US teen sector sees light at end of tunnel, but there’s still work to be done
By Yasameen Noorian

At last there was some good news for the beleaguered US teen apparel sector late Monday, even if it’s not out of the woods …

Feb 10, 2015
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At last there was some good news for the beleaguered US teen apparel sector late Monday, even if it’s not out of the woods yet. Step forward Aéropostale and Urban Outfitters who both came out with upbeat messages and their shares jumped a staggering 25% and an impressive 7.5%, respectively, in after-hours trading.

Aéropostale may be still down but it wants investors to know it’s far from out and it announced some personnel changes that help it reflect the structure it had back in its glory days (more of that later).

What cheered investors in particular was the retailer again narrowing the range of its expected loss for Q4 thanks to slowly improving sales in January. It now expects a loss of 1-6 cents a share. Not great news you might think, but a whole lot better than last month’s estimate for a loss of 25-31 cents a share.

Sales for the period were still falling but by a better-than-expected 11% to $594.5m, while comps were down 9%. Again, this was far better than the 15% decline of a year ago. Analysts had expected $578m in sales for the quarter. CEO Julian Geiger said he was “encouraged with the progress we are making.”

He also announced the promotion of CFO Marc Miller to chief operating officer with former Delia’s CFO David Dick coming in to take up the vacant role. The changes prompted Geiger to add: “We are returning to an organisational structure that existed when Aéropostale registered its most significant gains in sales and profitability.”

Meanwhile, over at Urban Outfitters there was a bigger-than-expected increase in Q4 sales, up 12% to a record $1.01bn, topping the $998m analysts had pencilled-in.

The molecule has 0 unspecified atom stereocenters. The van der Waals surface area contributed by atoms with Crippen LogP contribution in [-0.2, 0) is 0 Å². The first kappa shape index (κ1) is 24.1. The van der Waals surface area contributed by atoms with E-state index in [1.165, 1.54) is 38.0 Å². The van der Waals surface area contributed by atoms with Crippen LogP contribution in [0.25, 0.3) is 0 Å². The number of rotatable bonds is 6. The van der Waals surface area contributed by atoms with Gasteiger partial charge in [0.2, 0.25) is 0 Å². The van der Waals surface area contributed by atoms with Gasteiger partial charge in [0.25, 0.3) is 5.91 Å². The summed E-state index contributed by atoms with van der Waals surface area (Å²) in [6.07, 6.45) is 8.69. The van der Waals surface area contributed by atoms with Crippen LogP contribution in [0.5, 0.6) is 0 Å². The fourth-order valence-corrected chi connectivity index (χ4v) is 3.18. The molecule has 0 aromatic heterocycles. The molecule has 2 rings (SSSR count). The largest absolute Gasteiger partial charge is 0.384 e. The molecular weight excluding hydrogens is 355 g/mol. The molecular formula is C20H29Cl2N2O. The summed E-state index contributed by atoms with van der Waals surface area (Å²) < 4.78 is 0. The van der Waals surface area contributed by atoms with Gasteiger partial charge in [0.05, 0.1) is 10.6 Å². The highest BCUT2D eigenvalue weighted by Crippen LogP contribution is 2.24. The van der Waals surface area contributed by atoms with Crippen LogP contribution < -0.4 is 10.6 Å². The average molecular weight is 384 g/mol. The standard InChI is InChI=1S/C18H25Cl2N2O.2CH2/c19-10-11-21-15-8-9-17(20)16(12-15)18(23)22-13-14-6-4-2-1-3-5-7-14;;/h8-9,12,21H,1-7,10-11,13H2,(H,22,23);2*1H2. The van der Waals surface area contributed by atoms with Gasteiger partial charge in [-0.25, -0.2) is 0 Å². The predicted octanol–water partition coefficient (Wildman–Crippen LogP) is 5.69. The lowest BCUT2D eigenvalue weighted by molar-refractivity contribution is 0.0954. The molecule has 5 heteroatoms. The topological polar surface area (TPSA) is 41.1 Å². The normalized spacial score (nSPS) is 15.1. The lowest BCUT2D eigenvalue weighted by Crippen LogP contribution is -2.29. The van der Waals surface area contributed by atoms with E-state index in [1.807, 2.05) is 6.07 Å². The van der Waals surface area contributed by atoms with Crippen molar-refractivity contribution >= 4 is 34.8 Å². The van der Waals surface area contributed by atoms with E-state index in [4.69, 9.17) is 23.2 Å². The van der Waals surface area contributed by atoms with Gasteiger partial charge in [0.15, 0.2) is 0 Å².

Comparable sales also rose 6%. By brand, at Free People comps jumped 18%, Anthropologie lifted 6% and Urban Outfitters climbed 4%. Wholesale segment net sales rose 21%.

With refreshing understatement, given those impressive figures, CEO Richard Hayne said: “We are encouraged by the steady progress the Urban Outfitters brand is making in re-engaging its core customer” despite promotional activity that was higher than expected.

He also highlighted a clean inventory position as Urban enters the spring selling season.

It’s been a tough time for the youth apparel sector but while those two reports suggested the pain may be easing, there was less good news for Abercrombie & Fitch. Its shares closed down 6.5% Monday after Wunderlich Securities slashed its rating to ‘sell’ from ‘hold’ on the belief that hopes for a turnaround are overdone.

Analyst Eric Beder also cut his stock price target falls to $17 from $30. He wrote in a note to clients that he believes both Abercrombie and Hollister have been unable to retain any pricing power as they switched away from logo-driven products.

He also believes dollar strength will hurt its international business, as well as its domestic business that is “highly dependent” on tourist-driven traffic. “When combined with weak management credibility, we believe the pieces are in place for material disappointments when Q4 results are announced on March 4,” Beder wrote.


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